Spoiler Free Review: Scorpica by G.R. Macallister

Title: Scorpica

Author: G.R. Macallister

Pub. Date: February 22nd 2022

Genre: Fantasy/LGBTQIA+

Format: eARC

Publisher: Saga Press

Pages: 448

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☆☆ARC provided by Publisher in exchange for an honest review☆☆╮

Characters: 8/10   Atmosphere: 10/10  Writing Style: 9/10  Plot: 7/10  Intrigue: 0/10  Logic/Relationships: 10/10  Enjoyment: 7/10

Rating: 51/7.2 =  ☆☆ 4 Stars☆☆╮

Rating system created by The Book Roast 

☆☆ 𝐀𝐜𝐫𝐨𝐬𝐬 𝐭𝐡𝐞 𝐅𝐢𝐯𝐞 𝐐𝐮𝐞𝐞𝐧𝐝𝐨𝐦𝐬 𝐨𝐟 𝐭𝐡𝐞 𝐤𝐧𝐨𝐰𝐧 𝐰𝐨𝐫𝐥𝐝, 𝐨𝐧 𝐚𝐧 𝐚𝐯𝐞𝐫𝐚𝐠𝐞 𝐝𝐚𝐲, 𝐫𝐨𝐮𝐠𝐡𝐥𝐲 𝐚 𝐡𝐮𝐧𝐝𝐫𝐞𝐝 𝐜𝐡𝐢𝐥𝐝𝐫𝐞𝐧 𝐰𝐞𝐫𝐞 𝐛𝐨𝐫𝐧. 𝐓𝐡𝐞𝐲 𝐫𝐮𝐬𝐡𝐞𝐝 𝐡𝐞𝐚𝐝𝐥𝐨𝐧𝐠 𝐟𝐫𝐨𝐦 𝐛𝐞𝐭𝐰𝐞𝐞𝐧 𝐭𝐡𝐞 𝐭𝐡𝐢𝐠𝐡𝐬 𝐨𝐟 𝐰𝐚𝐫𝐫𝐢𝐨𝐫𝐬 𝐚𝐧𝐝 𝐬𝐡𝐞𝐩𝐡𝐞𝐫𝐝𝐬, 𝐟𝐚𝐫𝐦𝐞𝐫𝐬 𝐚𝐧𝐝 𝐜𝐨𝐮𝐫𝐭𝐢𝐞𝐫𝐬, 𝐬𝐜𝐫𝐢𝐛𝐞𝐬 𝐚𝐧𝐝 𝐡𝐞𝐚𝐥𝐞𝐫𝐬, 𝐭𝐡𝐢𝐞𝐯𝐞𝐬 𝐚𝐧𝐝 𝐪𝐮𝐞𝐞𝐧𝐬. ☆☆╮

Five Queendoms have ruled over the land in peace for five hundred years until the Drought of Girls arrives. When girls who are the warriors, healers, magic wielders, and scribes in this world cease being born, the Queendoms turn against one another. In a land of many religions, prayers go up to their different Gods in hopes of ending this curse. Told in multi-POV mainly from the perspectives of the Queen of Arca & Scorpica, this is the start to what has been described as the female Game of Thrones. We have a matriarchal society where men have lesser magic if any all, theirs is more for cosmetic purposes since their role in society is mostly as stay at home husbands. They do not have the right to vote or hold any office, they’re tasked with rearing children in this world where polygamy is the norm. The exception being the land of Scorpica where men are not allowed entry and women warriors travel out of their lands every five years to procreate. Male born babies are sold off and female babies are welcomed as future warriors. When the Drought of Girls begins, all Queendoms look to one another for the source of this curse. Power plays are set into motion by each queen to protect their positions of power at any and all costs. 

This is the type of Fantasy that will satisfy the reader who enjoys thoroughly fleshed out world building, political machinations, and slow but steady storytelling that feels like it’s all leading up to something greater. Although quite dense at times with a TON of characters, the short chapters really make it easier to follow the many story lines at once. I really enjoyed learning of the different lands and their Queendoms because each has it’s own specialty they’re known for sort of like the seven kingdoms of Westeros (Game of Thrones). We get to spend some time learning of the warriors in Scorpica, Scribes in the Bastion, deal makers/traders in Paxim, and Sorcerers in Arca. Some lands were explored more than others but I was satisfied with the two we spent the most time in (Scorpica & Arca) since they wield the most power through physical and magical strengths. A good majority of the cast of characters are queer and most relationships are Polyamorous. I love a good set of supporting side characters especially when they’re sort of found family. We get that here in a group of misfits/thieves we meet on the journey of one of the main characters we follow. I’m hoping to meet these characters on the page again after getting fully invested in their lives. This was definitely a foundation setting book to what has the potential to be an EPIC fantasy. My guess is that the sequel will hit the ground running and swords will be clashing. For this to be the first fully matriarchal/feminist Fantasy I’ve read…MORE please? haha! this hit the spot 🙌🏽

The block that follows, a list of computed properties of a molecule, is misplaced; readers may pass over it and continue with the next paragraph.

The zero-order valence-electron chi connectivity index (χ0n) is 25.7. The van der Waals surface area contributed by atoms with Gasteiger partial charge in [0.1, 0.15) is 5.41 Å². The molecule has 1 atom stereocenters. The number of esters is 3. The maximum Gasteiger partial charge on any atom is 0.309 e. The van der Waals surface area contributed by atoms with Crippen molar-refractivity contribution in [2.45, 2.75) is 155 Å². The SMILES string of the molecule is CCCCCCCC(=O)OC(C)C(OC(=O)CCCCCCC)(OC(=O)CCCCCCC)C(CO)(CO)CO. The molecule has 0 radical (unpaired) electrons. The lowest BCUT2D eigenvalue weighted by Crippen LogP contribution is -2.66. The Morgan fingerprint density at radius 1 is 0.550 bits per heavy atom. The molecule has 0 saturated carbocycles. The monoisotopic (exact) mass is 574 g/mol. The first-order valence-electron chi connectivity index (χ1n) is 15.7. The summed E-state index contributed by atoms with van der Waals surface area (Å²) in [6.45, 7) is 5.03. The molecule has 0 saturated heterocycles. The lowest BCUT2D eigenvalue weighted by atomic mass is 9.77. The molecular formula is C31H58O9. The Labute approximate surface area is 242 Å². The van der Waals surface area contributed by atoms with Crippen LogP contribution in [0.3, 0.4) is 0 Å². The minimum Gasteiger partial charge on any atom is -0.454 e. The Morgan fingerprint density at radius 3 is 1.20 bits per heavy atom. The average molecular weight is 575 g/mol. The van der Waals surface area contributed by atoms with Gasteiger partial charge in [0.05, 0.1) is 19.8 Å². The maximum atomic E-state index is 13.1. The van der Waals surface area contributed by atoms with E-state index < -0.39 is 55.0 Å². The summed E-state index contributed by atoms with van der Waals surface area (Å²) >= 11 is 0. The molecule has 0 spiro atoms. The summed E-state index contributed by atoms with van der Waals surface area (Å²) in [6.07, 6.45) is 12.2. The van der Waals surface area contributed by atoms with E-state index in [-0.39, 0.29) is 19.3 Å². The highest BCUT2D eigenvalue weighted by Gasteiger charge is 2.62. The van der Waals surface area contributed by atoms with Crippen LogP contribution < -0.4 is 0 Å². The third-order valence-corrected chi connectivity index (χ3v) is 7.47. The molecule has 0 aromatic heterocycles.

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Spoiler Free Review: Black Sun (Between Earth & Sky #1) by Rebecca Roanhorse

Title: Black Sun (Between Earth & Sky #1)